Today is the day we celebrate the birth and life’s work of renowned biologist Charles Darwin, who would have been 207 today (February 12, 2016).
Darwin is most famous for his theory of evolution through natural selection, which revolutionized the field of biology by providing a viable mechanism to account for the evolution of biodiversity on Earth. When Darwin first published On the Origin of Species in 1859, he lamented the poor quality of the fossil record, which he felt should contain more evidence of evolutionary transitions through time.
Little did Darwin know that continued probing of the fossil record would eventually yield such examples in plenitude. Let’s take a look at some of those examples here.
One of the best transitional series in the fossil record is that of whales. These animals began as superficially dog-like creatures that walked on land some 49 million years ago. Over time, these animals grew larger, their nostrils migrated backwards onto the forehead, their forelimbs turned to flippers, and their hind limbs virtually disappeared as they adapted to life in the water. This fantastic succession is well documented in the fossil gallery at the Canadian Museum of Nature.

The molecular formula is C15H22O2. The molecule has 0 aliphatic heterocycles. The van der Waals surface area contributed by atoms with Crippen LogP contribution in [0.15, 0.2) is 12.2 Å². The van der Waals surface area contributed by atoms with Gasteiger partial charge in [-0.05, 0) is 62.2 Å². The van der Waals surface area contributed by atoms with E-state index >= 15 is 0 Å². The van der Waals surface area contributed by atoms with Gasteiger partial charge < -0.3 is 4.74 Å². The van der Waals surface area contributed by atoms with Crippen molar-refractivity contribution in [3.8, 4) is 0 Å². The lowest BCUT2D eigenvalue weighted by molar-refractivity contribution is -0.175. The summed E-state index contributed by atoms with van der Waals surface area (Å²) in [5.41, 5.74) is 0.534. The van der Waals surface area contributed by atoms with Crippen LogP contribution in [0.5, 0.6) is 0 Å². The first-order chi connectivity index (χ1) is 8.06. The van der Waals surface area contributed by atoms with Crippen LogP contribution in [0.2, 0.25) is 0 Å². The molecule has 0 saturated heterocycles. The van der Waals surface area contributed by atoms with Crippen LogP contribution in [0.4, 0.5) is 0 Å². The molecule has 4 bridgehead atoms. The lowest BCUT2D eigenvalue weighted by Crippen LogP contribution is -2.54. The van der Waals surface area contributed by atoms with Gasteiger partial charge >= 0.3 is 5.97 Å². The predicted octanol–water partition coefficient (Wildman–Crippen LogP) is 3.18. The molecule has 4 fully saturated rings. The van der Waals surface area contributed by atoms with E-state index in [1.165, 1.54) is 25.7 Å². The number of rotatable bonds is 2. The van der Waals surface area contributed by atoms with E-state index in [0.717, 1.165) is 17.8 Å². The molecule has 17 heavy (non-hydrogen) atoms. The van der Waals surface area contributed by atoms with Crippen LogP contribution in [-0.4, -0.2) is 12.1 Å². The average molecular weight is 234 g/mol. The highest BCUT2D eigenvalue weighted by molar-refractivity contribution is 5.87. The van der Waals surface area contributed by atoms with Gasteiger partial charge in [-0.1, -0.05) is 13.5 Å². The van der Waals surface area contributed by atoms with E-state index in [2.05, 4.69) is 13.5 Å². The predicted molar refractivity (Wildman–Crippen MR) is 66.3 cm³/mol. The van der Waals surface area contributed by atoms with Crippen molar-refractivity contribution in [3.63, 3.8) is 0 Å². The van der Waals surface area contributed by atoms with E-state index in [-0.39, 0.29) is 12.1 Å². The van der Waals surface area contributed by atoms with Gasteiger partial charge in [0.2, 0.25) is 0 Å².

A second well-attested transition is the evolution of tetrapods (four-legged animals) from fishes. As best as we can determine, this process took place between 390 and 360 million years ago. It is during this time interval that we see the evolution of fish-like forms with tetrapod-like limb bones, weight-bearing joints, necks, pelvic girdles fused to the backbone and loss of gills. One such transitional form is Tiktaalik from Nunavut, housed at the Canadian Museum of Nature on behalf of the territory.
Lastly, being the dino-phile that I am, I’d be remiss if I didn’t include an example from the dinosaur fossil record. Behold: the Ceratopsia, or horned dinosaurs, a lineage that began as small, hornless bipeds some 160 million years ago and evolved to include massive, horn-faced quadrupeds by the time of Triceratops some 66 million years ago. If only Darwin were alive today: wouldn’t he feel vindicated?!